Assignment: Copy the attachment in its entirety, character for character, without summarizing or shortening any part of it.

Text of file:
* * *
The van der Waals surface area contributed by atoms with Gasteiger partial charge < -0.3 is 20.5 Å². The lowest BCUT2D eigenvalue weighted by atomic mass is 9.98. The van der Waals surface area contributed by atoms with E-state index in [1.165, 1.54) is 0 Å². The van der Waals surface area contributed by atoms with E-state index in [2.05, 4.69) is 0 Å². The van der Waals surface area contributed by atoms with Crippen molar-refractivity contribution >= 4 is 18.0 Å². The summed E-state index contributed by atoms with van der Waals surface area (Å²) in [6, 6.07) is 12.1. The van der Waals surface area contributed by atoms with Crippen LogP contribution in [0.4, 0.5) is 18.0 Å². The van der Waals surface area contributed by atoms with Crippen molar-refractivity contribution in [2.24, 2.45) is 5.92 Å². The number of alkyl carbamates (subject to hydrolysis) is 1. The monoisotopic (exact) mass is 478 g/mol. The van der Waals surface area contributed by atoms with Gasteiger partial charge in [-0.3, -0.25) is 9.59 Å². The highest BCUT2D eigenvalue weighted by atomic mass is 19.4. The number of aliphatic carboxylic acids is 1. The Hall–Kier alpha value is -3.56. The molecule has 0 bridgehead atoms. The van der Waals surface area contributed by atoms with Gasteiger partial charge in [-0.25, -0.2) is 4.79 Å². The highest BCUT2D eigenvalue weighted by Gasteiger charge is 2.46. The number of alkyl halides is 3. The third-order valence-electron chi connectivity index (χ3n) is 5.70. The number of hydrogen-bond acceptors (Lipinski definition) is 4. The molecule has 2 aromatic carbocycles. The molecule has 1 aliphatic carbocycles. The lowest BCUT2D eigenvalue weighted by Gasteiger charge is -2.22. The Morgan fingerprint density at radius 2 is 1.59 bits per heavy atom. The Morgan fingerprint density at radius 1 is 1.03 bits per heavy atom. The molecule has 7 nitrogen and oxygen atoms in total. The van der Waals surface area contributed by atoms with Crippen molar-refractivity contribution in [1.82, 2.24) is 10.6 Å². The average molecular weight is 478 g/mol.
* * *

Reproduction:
The van der Waals surface area contributed by atoms with Gasteiger partial charge < -0.3 is 20.5 Å². The lowest BCUT2D eigenvalue weighted by atomic mass is 9.98. The van der Waals surface area contributed by atoms with E-state index in [1.165, 1.54) is 0 Å². The van der Waals surface area contributed by atoms with E-state index in [2.05, 4.69) is 0 Å². The van der Waals surface area contributed by atoms with Crippen molar-refractivity contribution >= 4 is 18.0 Å². The summed E-state index contributed by atoms with van der Waals surface area (Å²) in [6, 6.07) is 12.1. The van der Waals surface area contributed by atoms with Crippen LogP contribution in [0.4, 0.5) is 18.0 Å². The van der Waals surface area contributed by atoms with Crippen molar-refractivity contribution in [2.24, 2.45) is 5.92 Å². The number of alkyl carbamates (subject to hydrolysis) is 1. The monoisotopic (exact) mass is 478 g/mol. The van der Waals surface area contributed by atoms with Gasteiger partial charge in [-0.3, -0.25) is 9.59 Å². The highest BCUT2D eigenvalue weighted by atomic mass is 19.4. The number of aliphatic carboxylic acids is 1. The Hall–Kier alpha value is -3.56. The molecule has 0 bridgehead atoms. The van der Waals surface area contributed by atoms with Gasteiger partial charge in [-0.25, -0.2) is 4.79 Å². The highest BCUT2D eigenvalue weighted by Gasteiger charge is 2.46. The number of alkyl halides is 3. The third-order valence-electron chi connectivity index (χ3n) is 5.70. The number of hydrogen-bond acceptors (Lipinski definition) is 4. The molecule has 2 aromatic carbocycles. The molecule has 1 aliphatic carbocycles. The lowest BCUT2D eigenvalue weighted by Gasteiger charge is -2.22. The Morgan fingerprint density at radius 2 is 1.59 bits per heavy atom. The Morgan fingerprint density at radius 1 is 1.03 bits per heavy atom. The molecule has 7 nitrogen and oxygen atoms in total. The van der Waals surface area contributed by atoms with Crippen molar-refractivity contribution in [1.82, 2.24) is 10.6 Å². The average molecular weight is 478 g/mol.